2013 Champions 5 5 0 0 10 3
  2014 Third place 5 2 2 1 7 5
  2017 Runners-up 5 1 4 0 1 0
  2019 Group Stage 3 1 0 2 5 6
Total Champions 111 41 28 39 117 135

Pan Arab GamesEdit

Pan Arab Games record
Year Round Pld W D L GF GA
  1976 Did not enter
  1985 Group Stage 3 1 0 2 2 3
  1997 Group Stage 3 1 0 2 3 5
  1999 Second Round 5 1 2 2 5 5
  2007 Fourth Place 4 1 1 2 3 6
  2011 Did not enter
Total 4/10 15 4 3 8 13 19

Other tournamentsEdit

Head-to-head recordEdit

As of 2 December 2019[23]

  Positive Record   Neutral Record   Negative Record

Players recordEdit

Active players are shown in bold.
As of 2 December 2019.

HonoursEdit

See alsoEdit

ReferencesEdit

  1. ^ "The FIFA/Coca-Cola World Ranking". FIFA. 17 September 2020. Retrieved 17 September 2020.
  2. ^ Elo rankings change compared to one year ago. "World Football Elo Ratings". eloratings.net. 16 September 2020. Retrieved 16 September 2020.
  3. ^ a b "UAE's 1990 World Cup journey now a documentary". Gulf News. 30 November 2016. Retrieved 11 February 2019.
  4. ^ "Mahdi Ali resigns as UAE's World Cup ends with a defeat". The National. 28 March 2018.
  5. ^ http://www.espn.com/soccer/report?gameId=522431
  6. ^ https://www.washingtonpost.com/sports/dcunited/uae-thailand-make-asian-cup-last-16-heartbreak-for-india/2019/01/14/5b90b9f2-182d-11e9-b8e6-567190c2fd08_story.html
  7. ^ https://www.channelnewsasia.com/news/sport/hosts-uae-reach-asian-cup-last-eight-with-extra-time-penalty-11150542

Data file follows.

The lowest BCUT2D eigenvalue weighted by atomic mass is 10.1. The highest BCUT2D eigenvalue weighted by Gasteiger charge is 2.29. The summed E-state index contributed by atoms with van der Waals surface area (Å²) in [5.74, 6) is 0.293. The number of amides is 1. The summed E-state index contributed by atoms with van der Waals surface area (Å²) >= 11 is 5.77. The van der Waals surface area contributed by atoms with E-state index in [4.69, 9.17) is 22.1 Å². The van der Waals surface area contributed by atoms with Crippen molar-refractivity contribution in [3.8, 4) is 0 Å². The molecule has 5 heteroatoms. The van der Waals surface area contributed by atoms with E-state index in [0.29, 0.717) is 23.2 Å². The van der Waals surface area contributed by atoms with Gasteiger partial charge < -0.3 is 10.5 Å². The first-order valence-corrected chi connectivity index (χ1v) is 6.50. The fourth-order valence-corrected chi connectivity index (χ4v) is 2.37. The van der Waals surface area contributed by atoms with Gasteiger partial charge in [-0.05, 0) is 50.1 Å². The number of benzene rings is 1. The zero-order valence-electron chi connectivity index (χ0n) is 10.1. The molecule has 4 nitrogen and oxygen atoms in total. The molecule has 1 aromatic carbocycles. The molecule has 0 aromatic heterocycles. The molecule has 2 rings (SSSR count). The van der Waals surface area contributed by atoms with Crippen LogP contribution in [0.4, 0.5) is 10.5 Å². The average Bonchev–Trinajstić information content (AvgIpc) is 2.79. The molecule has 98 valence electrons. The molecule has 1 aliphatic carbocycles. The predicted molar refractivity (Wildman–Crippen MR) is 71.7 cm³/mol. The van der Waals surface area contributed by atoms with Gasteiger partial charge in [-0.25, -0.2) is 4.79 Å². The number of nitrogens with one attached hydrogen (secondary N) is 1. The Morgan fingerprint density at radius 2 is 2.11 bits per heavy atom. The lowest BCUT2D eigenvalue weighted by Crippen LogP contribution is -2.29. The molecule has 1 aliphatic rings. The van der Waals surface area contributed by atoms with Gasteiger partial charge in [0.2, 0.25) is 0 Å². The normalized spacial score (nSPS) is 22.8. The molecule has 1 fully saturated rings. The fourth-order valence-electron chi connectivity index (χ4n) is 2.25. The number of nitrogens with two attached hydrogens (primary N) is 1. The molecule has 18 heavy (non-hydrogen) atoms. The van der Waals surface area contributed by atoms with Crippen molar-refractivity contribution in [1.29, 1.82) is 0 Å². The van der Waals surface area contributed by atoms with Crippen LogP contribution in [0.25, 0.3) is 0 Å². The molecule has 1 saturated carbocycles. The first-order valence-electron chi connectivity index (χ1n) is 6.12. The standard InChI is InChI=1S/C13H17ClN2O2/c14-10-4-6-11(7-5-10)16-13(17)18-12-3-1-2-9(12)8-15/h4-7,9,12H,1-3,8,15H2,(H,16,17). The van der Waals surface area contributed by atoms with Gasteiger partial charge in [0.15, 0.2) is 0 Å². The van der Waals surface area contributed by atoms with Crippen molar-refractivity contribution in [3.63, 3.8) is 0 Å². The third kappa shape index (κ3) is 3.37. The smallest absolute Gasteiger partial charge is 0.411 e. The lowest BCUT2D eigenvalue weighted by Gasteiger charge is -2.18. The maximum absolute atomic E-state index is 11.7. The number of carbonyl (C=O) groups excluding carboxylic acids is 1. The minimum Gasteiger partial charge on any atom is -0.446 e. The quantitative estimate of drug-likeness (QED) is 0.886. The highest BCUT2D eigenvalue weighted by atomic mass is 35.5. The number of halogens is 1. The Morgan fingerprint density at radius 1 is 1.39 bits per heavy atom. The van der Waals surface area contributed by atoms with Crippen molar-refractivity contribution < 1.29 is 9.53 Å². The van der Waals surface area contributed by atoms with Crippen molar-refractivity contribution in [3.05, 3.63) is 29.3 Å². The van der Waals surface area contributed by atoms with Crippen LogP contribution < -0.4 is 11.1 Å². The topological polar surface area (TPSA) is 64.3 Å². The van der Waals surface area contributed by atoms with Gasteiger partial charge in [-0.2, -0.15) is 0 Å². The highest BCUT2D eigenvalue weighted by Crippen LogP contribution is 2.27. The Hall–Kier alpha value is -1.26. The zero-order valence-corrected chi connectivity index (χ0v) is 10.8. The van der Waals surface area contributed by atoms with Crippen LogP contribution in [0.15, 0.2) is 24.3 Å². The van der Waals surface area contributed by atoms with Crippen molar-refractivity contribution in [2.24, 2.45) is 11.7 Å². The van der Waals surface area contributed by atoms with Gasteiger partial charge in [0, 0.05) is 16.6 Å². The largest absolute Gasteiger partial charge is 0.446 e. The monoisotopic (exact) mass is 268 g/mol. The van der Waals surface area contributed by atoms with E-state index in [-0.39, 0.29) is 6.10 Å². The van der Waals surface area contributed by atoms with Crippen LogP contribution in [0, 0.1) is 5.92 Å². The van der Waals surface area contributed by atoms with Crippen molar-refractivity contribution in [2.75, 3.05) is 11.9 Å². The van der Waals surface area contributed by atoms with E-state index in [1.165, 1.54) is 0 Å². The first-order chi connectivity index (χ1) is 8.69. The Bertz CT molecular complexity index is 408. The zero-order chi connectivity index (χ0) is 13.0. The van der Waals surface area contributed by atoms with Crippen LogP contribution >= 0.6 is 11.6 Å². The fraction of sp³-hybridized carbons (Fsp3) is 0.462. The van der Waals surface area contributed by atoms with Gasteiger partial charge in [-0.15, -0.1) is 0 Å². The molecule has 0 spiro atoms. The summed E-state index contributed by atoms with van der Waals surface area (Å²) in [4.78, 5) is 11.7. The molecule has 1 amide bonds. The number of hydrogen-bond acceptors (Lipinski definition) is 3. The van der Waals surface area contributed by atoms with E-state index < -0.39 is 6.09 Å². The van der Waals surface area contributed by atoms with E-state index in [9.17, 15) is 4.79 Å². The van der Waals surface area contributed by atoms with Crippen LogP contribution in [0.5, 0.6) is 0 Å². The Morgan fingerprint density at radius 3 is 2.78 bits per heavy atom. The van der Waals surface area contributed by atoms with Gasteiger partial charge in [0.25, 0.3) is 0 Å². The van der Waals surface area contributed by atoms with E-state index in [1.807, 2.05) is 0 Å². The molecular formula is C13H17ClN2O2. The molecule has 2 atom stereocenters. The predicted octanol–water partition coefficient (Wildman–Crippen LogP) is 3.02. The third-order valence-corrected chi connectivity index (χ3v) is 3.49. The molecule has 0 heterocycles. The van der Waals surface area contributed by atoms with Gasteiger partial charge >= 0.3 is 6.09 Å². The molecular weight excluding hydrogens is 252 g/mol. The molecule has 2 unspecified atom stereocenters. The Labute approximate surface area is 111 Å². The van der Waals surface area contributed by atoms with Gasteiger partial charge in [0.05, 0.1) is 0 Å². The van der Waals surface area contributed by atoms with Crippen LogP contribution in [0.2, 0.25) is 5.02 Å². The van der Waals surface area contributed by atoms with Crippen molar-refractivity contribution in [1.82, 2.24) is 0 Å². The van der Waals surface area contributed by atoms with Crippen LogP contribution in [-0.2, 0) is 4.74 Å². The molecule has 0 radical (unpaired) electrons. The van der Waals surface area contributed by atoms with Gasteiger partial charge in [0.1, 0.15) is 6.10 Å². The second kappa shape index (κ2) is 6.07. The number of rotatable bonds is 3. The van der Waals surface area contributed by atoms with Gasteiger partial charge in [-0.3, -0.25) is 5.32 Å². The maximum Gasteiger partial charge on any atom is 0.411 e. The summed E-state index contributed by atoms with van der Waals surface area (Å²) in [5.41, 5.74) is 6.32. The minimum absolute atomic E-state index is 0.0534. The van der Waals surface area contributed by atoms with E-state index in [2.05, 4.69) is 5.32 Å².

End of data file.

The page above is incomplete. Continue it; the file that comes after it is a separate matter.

8. ^ https://www.theguardian.com/football/2019/jan/25/asian-cup-report-australia-uae-south-korea-qatar-son-heung-min-spurs
  9. ^ https://www.khaleejtimes.com/sport/football/AFC-Asian-Cup:-UAE-Qatar-match-tickets-sell-like-hot-cakes
  10. ^ https://www.scmp.com/sport/football/article/2184193/asian-cup-uae-fans-pelt-qatar-players-shoes-hosts-are-thrashed-4-0
  11. ^ "UAE fires coach Van Marwijk after Qatar defeat". euronews. 5 December 2019.
  12. ^ "Why foreign footballers are getting uae passports". gulfnews. Retrieved 27 January 2020.
  13. ^ Dorsey, James M. (29 July 2013). "Gulf rivalry between Iran, UAE transferred to the football pitch". Hurriyet Daily. Retrieved 10 September 2019.
  14. ^ "Political tension spills on the pitch between UAE and Qatar in AFC U19". foxnews. 18 October 2018.
  15. ^ "UAE fans throw shoes and bottles at "Qatari" players". 27 January 2019.
  16. ^ "UAE fined $150K for fans targeting Qatar". Washington Post. 11 March 2019.
  17. ^ "مباراة منتخبنا الوطني أمام إندونيسيا ستُقام بحضور الجماهير". UAEFA. 21 September 2019.
  18. ^ Prashant, N. D. "UAE take on Saudi Arabia in clash of titans". gulfnews.com.
  19. ^ Yahoo! Sports: Asian Football Confederation apologize for calling UAE national team ‘Sand Monkeys’
  20. ^ Bailey, Ryan (15 October 2012). "Asian Football Confederation apologize for calling UAE national team 'Sand Monkeys'". Yahoo Sports. Retrieved 21 June 2020.
  21. ^ "UAE National Team staff". uaefa.com.
  22. ^ "Indonesia ordered to play 2022 World Cup Qualifiers behind closed doors by FIFA following fan violence". FOX Sports Malaysia. 8 January 2020.
  23. ^ "World Football Elo Ratings: United Arab Emirates". Eloratings.net. 5 January 2019. Retrieved 5 January 2019.
  24. ^ Roberto Mamrud; Karel Stokkermans. "Players with 100+ Caps and 30+ International Goals". RSSSF. Archived from the original on 22 March 2012. Retrieved 5 April 2012.
  25. ^ http://www.rsssf.com/tablesu/uae-friend00.html
  26. ^ http://www.rsssf.com/tableso/omantour00.html

NotesEdit

  1. ^ The Indonesia v United Arab Emirates match will be played without spectators following sanctions by FIFA due to fan disturbances in the Indonesia v Malaysia and Indonesia v Thailand matches.[22]

External linksEdit